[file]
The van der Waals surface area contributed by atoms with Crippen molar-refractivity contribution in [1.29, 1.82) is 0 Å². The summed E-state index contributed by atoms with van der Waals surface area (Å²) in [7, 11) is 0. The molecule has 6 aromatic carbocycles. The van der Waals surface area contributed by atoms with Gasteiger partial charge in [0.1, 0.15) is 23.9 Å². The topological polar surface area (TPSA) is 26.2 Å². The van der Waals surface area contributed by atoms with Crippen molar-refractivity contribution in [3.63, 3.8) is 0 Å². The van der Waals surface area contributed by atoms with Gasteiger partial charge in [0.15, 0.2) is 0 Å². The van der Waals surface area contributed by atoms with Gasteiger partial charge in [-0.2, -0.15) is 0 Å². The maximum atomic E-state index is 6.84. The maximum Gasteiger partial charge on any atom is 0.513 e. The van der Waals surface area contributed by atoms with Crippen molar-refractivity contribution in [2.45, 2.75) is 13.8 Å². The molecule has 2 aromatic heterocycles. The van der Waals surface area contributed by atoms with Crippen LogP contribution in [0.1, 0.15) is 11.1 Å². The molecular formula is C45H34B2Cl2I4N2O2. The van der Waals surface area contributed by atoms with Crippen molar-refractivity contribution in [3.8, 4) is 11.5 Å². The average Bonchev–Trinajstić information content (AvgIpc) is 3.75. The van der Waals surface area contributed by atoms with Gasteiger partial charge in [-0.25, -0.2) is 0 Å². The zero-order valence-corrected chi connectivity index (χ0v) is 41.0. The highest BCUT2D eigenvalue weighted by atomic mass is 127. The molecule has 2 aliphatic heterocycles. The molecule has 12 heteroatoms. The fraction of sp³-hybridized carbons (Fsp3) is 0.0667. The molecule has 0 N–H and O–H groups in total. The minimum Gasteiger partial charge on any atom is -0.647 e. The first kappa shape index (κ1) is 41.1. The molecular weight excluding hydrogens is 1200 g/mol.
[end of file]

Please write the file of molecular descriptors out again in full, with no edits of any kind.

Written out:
The van der Waals surface area contributed by atoms with Crippen molar-refractivity contribution in [1.29, 1.82) is 0 Å². The summed E-state index contributed by atoms with van der Waals surface area (Å²) in [7, 11) is 0. The molecule has 6 aromatic carbocycles. The van der Waals surface area contributed by atoms with Gasteiger partial charge in [0.1, 0.15) is 23.9 Å². The topological polar surface area (TPSA) is 26.2 Å². The van der Waals surface area contributed by atoms with Crippen molar-refractivity contribution in [3.63, 3.8) is 0 Å². The van der Waals surface area contributed by atoms with Gasteiger partial charge in [0.15, 0.2) is 0 Å². The van der Waals surface area contributed by atoms with Gasteiger partial charge in [-0.2, -0.15) is 0 Å². The maximum atomic E-state index is 6.84. The maximum Gasteiger partial charge on any atom is 0.513 e. The van der Waals surface area contributed by atoms with Crippen molar-refractivity contribution in [2.45, 2.75) is 13.8 Å². The molecule has 2 aromatic heterocycles. The van der Waals surface area contributed by atoms with Crippen LogP contribution in [0.1, 0.15) is 11.1 Å². The molecular formula is C45H34B2Cl2I4N2O2. The van der Waals surface area contributed by atoms with Crippen molar-refractivity contribution in [3.8, 4) is 11.5 Å². The average Bonchev–Trinajstić information content (AvgIpc) is 3.75. The van der Waals surface area contributed by atoms with Gasteiger partial charge in [-0.25, -0.2) is 0 Å². The zero-order valence-corrected chi connectivity index (χ0v) is 41.0. The highest BCUT2D eigenvalue weighted by atomic mass is 127. The molecule has 2 aliphatic heterocycles. The molecule has 12 heteroatoms. The fraction of sp³-hybridized carbons (Fsp3) is 0.0667. The molecule has 0 N–H and O–H groups in total. The minimum Gasteiger partial charge on any atom is -0.647 e. The first kappa shape index (κ1) is 41.1. The molecular weight excluding hydrogens is 1200 g/mol.